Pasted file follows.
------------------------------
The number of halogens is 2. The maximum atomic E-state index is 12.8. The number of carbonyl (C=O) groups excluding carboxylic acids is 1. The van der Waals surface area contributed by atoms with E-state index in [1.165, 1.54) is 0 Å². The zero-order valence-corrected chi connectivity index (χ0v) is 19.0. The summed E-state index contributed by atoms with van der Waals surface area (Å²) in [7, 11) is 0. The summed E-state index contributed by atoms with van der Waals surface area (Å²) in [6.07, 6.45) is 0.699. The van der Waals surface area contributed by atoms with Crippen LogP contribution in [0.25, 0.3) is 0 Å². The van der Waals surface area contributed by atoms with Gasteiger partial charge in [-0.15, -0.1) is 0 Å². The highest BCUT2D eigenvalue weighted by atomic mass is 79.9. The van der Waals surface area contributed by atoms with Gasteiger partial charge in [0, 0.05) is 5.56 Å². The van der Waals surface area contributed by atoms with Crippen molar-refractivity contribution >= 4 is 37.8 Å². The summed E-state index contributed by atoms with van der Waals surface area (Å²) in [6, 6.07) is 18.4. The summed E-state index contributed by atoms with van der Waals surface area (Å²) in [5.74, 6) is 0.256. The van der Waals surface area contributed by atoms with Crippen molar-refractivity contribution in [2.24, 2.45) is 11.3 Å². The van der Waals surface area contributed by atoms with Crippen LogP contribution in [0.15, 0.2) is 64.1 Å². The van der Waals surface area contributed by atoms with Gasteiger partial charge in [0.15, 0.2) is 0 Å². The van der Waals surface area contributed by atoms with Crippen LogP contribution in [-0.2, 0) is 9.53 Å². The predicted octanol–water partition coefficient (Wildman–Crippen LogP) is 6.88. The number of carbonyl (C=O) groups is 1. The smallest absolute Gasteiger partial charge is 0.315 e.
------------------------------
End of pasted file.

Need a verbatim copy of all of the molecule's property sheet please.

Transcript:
The number of halogens is 2. The maximum atomic E-state index is 12.8. The number of carbonyl (C=O) groups excluding carboxylic acids is 1. The van der Waals surface area contributed by atoms with E-state index in [1.165, 1.54) is 0 Å². The zero-order valence-corrected chi connectivity index (χ0v) is 19.0. The summed E-state index contributed by atoms with van der Waals surface area (Å²) in [7, 11) is 0. The summed E-state index contributed by atoms with van der Waals surface area (Å²) in [6.07, 6.45) is 0.699. The van der Waals surface area contributed by atoms with Crippen LogP contribution in [0.25, 0.3) is 0 Å². The van der Waals surface area contributed by atoms with Gasteiger partial charge in [-0.15, -0.1) is 0 Å². The highest BCUT2D eigenvalue weighted by atomic mass is 79.9. The van der Waals surface area contributed by atoms with Gasteiger partial charge in [0, 0.05) is 5.56 Å². The van der Waals surface area contributed by atoms with Crippen molar-refractivity contribution >= 4 is 37.8 Å². The summed E-state index contributed by atoms with van der Waals surface area (Å²) in [6, 6.07) is 18.4. The summed E-state index contributed by atoms with van der Waals surface area (Å²) in [5.74, 6) is 0.256. The van der Waals surface area contributed by atoms with Crippen molar-refractivity contribution in [2.24, 2.45) is 11.3 Å². The van der Waals surface area contributed by atoms with Crippen LogP contribution in [0.15, 0.2) is 64.1 Å². The van der Waals surface area contributed by atoms with Gasteiger partial charge in [0.15, 0.2) is 0 Å². The van der Waals surface area contributed by atoms with Crippen LogP contribution in [-0.2, 0) is 9.53 Å². The predicted octanol–water partition coefficient (Wildman–Crippen LogP) is 6.88. The number of carbonyl (C=O) groups is 1. The smallest absolute Gasteiger partial charge is 0.315 e.